My crit groups catch typos and otherwise have little critical to say. My beta readers love my work. I've been on Critters and I don't find it useful -- I get a dozen critiques, all from strangers whose qualifications I know nothing about. Most of the critiques are superficial and glowing, and a few that say there are problems contradict each other. I've been on OWW and had the same experience. Where can I get informed, harsh critique?

You brought up Viable Paradise. Fine. I shouldn't have started this thread in the first place, I might as well be banned for it. VP is the root cause of my concern. Of the four professionals who looked at my work at VP, two of them returned my manuscript unmarked, saying there was no errors worth commenting on! Patrick Nielsen Haydn, Stephen Gould, and Laura Mixon all said that I was good enough -- that what I had submitted could have been published. Elizabeth Bear -- bless her heart -- had some critiques which I took to heart and have been obsessed with ever since. (The thrust of her critique? Make my main character more sympathetic. You see where the obsession comes from.)

But those professionals also said that I was weird -- that the themes I chose to write about were difficult to sell to a mainstream audience. I'm writing novels now because Patrick said it's easier to sell weird novels than it is to sell weird shorts.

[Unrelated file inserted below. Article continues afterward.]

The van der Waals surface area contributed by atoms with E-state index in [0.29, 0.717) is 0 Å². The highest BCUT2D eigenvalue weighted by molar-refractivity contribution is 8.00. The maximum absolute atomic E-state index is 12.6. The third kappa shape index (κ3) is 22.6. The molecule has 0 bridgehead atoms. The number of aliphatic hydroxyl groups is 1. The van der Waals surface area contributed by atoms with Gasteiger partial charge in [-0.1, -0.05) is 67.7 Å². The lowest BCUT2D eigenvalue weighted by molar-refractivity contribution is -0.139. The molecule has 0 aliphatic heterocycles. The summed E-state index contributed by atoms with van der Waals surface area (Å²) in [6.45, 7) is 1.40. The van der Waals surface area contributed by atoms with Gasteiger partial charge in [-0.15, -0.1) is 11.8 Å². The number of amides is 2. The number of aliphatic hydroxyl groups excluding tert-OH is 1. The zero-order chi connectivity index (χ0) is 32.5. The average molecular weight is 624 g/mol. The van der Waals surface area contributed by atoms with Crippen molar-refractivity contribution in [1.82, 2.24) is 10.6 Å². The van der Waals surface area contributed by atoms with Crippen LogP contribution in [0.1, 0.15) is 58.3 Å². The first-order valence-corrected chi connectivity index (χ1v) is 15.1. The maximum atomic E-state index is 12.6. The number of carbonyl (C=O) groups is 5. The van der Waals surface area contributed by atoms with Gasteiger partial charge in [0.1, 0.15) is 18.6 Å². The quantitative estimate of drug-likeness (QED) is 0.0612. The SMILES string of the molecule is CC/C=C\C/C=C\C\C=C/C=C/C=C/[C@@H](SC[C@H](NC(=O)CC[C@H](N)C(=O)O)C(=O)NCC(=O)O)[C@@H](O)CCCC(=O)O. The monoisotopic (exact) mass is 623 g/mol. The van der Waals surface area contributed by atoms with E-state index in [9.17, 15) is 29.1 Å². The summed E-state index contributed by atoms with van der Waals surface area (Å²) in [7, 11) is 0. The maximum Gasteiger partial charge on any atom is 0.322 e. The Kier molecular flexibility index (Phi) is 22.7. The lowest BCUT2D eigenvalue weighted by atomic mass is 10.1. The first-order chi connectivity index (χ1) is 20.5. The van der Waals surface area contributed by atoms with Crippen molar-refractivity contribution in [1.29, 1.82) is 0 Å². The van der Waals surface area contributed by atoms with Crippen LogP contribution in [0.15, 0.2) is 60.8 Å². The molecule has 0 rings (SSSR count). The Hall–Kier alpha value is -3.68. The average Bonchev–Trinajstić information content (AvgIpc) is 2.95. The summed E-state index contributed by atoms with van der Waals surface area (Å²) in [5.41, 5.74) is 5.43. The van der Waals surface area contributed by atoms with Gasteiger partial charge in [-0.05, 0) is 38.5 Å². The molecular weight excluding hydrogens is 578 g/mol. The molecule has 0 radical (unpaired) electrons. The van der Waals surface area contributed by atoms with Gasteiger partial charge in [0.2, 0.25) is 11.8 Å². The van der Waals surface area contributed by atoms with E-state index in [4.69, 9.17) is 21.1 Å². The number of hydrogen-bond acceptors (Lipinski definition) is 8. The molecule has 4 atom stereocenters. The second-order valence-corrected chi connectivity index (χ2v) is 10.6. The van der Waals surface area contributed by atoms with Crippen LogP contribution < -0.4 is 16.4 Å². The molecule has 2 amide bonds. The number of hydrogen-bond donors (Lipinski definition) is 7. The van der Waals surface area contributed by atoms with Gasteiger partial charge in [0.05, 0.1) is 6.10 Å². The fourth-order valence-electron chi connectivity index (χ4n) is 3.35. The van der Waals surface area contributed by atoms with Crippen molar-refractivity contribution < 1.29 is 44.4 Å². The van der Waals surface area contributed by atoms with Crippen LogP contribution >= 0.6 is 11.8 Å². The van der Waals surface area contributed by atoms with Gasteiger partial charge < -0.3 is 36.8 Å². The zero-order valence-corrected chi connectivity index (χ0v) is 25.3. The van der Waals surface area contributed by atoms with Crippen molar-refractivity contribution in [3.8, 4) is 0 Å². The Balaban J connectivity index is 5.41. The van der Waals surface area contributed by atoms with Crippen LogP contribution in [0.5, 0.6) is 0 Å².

I am taking any and all suggestions. I've hit a wall, though. You're yelling at me for not taking advice, but I've taken all that I've gotten, and I don't know what to do anymore.


One thing: stop giving out bogus advice about publishing elsewhere on AW. I also attended VP, a few years before you did, so I know what advice they hand out. And it's not what you say.

It's not my intention to give out bad advice. If I give out advice, it's because it's what I remember. I have that piece of advice scribbled in my little blue book, so I got it from somewhere. Maybe I misheard. If so, I apologize for making a mistake. But until I have a chance to verify that advice with the source I heard it from, as far as I'm concerned it's the word of freakin' god. :)

Maybe I should just not give out advice. But that's not a recipe for becoming a part of a community. I would rather make mistakes and accept responsibility for them, than to not interact for fear of making mistakes.

But I *am* interested in hearing opinions. Do you think I am so loathsome and misguided that I should just shut up?

djf881
07-27-2010, 12:11 AM
American Psycho.

Or, more recently, Hello Kitty Must Die.

Or Dexter. Or Hannibal.

aadams73
07-27-2010, 12:20 AM
I AM NOT GETTING ANY USEFUL FEEDBACK.

When I get feedback, I use it, I love it, I overcompensate for it. But for years now I haven't gotten any.